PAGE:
Biodiversity threat of sea bed trawling

Posted: 12 February 2004

Bottom trawl fishing on the high seas - which consists of dragging heavy chains, nets, and steel plates across the ocean floor - is the single greatest threat to highly vulnerable deep sea environments and the biodiversity they shelter, says a new scientific report.

Three agencies, the WWF, IUCN and the Natural Resources Defense Council (NRDC) released the report at the biodiversity conference in Kuala Lumpur this week. They believe these fragile marine habitats could be protected with little significant economic impact on the global fishing industry. Scientists and conservationists worldwide have been raising the alarm in recent years about the impacts of high sea trawlers on the deep ocean habitats, in which between 500,000 and 100 million species are estimated to live.

The report, High Seas Bottom Fisheries and Their Impact on the Biodiversity of Vulnerable Deep-Sea Ecosystems, stresses that some of these species, such as corals and sponges, are slow-growing and long-lived, which make them particularly sensitive to disturbance.

It also points out that deep sea fish, such Patagonian toothfish and orange roughy, which can live for up to 150 years and sometimes reach reproductive maturity at 30 years of age, are particularly vulnerable to overfishing. Drop in ocean However, according to WWF, IUCN and NRDC, the economic value of the high seas fisheries is not likely to exceed US$300-400 million annually, equivalent to only 0.5 per cent of the estimated value of marine fish caught globally (US$75 billion).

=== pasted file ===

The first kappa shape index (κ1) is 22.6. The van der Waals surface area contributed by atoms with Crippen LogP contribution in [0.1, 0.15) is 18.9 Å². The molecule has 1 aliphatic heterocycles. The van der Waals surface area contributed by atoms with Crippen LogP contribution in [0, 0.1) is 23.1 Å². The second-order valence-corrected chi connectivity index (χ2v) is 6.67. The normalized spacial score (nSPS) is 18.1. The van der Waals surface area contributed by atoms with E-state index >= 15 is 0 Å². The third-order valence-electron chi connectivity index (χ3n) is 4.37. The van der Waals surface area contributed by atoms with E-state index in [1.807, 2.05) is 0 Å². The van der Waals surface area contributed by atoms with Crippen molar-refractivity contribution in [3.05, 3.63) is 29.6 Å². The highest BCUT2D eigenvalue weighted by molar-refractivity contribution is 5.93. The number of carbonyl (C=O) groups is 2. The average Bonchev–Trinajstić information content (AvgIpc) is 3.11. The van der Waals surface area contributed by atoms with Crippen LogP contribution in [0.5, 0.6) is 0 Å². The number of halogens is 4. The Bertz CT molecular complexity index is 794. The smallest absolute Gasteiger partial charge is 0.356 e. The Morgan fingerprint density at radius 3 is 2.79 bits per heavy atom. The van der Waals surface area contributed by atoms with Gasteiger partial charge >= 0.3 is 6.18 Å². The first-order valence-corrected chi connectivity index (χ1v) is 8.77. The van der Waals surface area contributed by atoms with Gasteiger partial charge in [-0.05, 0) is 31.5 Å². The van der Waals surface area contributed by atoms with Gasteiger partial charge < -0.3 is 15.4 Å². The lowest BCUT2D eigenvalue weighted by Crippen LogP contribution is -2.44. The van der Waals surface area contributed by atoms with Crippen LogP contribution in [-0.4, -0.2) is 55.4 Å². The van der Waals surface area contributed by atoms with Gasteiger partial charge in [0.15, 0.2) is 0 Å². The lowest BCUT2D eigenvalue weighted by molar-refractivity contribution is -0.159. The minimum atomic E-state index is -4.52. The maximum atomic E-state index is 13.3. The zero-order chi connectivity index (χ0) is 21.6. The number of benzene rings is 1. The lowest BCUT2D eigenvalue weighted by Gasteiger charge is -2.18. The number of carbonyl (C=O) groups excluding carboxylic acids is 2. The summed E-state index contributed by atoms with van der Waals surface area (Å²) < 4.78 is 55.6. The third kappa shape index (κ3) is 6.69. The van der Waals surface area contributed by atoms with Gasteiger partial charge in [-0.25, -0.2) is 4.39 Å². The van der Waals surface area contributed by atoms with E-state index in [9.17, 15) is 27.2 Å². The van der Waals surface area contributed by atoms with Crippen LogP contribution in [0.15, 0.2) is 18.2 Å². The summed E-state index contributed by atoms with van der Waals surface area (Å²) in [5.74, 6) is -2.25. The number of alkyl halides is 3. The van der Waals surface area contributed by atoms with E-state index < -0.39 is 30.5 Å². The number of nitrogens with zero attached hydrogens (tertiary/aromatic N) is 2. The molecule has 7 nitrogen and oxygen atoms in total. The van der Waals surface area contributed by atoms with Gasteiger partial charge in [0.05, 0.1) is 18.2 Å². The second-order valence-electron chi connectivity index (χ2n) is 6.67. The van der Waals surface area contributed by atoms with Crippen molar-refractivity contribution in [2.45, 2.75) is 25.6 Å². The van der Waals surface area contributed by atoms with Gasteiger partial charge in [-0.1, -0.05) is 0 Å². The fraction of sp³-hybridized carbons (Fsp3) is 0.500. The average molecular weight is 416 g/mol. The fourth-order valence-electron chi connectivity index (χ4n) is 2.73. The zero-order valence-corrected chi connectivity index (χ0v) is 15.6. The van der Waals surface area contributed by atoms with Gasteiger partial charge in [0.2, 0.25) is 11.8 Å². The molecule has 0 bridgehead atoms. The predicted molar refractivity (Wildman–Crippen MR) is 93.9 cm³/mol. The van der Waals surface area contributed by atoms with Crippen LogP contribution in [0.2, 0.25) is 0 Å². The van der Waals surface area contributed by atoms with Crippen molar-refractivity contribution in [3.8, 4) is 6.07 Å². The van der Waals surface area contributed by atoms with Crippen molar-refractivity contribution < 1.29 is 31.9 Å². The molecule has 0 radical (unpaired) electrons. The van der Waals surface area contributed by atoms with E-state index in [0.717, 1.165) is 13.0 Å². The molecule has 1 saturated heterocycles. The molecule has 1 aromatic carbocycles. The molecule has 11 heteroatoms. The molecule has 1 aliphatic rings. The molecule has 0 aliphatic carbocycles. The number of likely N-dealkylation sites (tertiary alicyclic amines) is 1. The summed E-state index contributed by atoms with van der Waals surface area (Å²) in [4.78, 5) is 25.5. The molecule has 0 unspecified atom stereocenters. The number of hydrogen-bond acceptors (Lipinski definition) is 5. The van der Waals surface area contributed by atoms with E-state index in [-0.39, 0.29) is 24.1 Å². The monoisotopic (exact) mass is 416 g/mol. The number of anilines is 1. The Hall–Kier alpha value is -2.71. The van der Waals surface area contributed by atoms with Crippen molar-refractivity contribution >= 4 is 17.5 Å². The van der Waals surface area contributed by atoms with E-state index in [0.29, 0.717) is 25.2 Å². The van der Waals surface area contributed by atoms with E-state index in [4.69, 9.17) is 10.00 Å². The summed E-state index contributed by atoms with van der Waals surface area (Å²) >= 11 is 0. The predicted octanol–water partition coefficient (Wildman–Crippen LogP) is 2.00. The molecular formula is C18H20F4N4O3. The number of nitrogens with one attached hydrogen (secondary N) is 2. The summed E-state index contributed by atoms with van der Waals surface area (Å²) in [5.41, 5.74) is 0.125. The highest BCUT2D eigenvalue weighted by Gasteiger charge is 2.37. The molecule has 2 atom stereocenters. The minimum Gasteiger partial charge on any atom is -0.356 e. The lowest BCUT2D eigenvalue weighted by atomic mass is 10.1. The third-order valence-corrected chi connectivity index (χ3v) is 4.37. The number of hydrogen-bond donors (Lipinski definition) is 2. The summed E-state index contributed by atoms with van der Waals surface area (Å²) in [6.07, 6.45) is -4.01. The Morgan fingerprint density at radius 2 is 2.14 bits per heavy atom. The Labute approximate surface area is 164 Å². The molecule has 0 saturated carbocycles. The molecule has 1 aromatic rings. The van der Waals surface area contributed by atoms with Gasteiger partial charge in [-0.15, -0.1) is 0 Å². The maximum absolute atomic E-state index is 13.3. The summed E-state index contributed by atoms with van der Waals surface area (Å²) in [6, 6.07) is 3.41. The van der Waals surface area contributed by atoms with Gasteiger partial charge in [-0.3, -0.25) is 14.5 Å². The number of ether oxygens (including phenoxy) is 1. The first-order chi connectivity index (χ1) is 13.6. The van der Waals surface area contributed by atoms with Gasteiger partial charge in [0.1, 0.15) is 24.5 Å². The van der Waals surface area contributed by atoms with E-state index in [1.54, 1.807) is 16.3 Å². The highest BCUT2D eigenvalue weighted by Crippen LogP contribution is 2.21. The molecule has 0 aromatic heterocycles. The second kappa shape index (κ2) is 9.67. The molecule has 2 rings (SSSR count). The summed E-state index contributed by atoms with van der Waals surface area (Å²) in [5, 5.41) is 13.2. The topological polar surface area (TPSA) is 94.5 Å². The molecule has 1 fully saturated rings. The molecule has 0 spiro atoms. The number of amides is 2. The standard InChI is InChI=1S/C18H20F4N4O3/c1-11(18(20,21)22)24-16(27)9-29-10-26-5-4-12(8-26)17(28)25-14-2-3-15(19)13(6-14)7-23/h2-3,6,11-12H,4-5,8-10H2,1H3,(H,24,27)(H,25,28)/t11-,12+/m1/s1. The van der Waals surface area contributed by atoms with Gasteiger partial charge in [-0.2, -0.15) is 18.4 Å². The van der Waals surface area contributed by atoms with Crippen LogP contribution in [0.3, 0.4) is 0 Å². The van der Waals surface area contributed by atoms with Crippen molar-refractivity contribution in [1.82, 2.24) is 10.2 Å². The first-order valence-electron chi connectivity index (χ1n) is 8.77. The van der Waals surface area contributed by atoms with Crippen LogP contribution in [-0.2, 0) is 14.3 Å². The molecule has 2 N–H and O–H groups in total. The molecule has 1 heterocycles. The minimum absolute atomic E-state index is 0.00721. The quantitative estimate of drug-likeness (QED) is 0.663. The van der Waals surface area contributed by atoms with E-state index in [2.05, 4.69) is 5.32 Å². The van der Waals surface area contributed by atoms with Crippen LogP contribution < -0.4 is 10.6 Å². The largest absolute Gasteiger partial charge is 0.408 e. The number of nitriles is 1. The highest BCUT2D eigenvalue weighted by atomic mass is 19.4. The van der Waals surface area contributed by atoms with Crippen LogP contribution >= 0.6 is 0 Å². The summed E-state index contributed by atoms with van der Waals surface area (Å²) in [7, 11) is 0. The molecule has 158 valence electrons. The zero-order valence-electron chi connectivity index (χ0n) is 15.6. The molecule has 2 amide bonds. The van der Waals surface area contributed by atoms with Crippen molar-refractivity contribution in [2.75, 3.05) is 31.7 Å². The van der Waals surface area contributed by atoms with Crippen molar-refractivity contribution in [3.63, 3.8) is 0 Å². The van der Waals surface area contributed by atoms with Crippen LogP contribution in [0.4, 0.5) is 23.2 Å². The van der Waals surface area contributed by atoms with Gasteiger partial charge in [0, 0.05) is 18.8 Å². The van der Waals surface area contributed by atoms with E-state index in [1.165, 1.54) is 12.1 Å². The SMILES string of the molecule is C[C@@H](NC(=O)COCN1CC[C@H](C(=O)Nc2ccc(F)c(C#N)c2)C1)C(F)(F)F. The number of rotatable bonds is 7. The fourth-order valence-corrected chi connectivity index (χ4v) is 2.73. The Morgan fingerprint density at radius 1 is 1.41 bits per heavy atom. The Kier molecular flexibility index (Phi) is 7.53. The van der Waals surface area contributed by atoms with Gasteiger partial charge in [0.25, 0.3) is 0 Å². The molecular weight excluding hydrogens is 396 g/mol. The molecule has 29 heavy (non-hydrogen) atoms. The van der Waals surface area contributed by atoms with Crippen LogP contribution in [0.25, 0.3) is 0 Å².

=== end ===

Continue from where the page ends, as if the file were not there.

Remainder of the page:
"Compared to the global fishing industry, the high seas bottom trawling industry is a drop in the ocean," said Matthew Gianni, the author of the report. "Protecting deep-sea environments from sea bed trawling would not have a widespread economic impact nor significantly affect fish supplies, prices, or food security." In light of the risks to deep seas biodiversity and sustainable fisheries posed by high seas bottom trawling, the agencies call on the Conference of Parties on the Convention on Biological Diversity (CBD) to:

  • request the UN General Assembly to adopt a resolution calling for immediate protection of seamounts, cold-water corals, and other biodiversity hotspots from high seas bottom trawling until effective international management measures for bottom trawl fisheries in these areas are adopted.

  • facilitate the creation of a global representative network of high seas marine protected areas consistent with international law and based on scientific information, and to ensure its effective management and enforcement.
"Deep sea ecosystems like cold-water coral reefs can be destroyed by a single trawl," added Matthew Gianni. "It is time that the international community takes action before they are completely wiped out."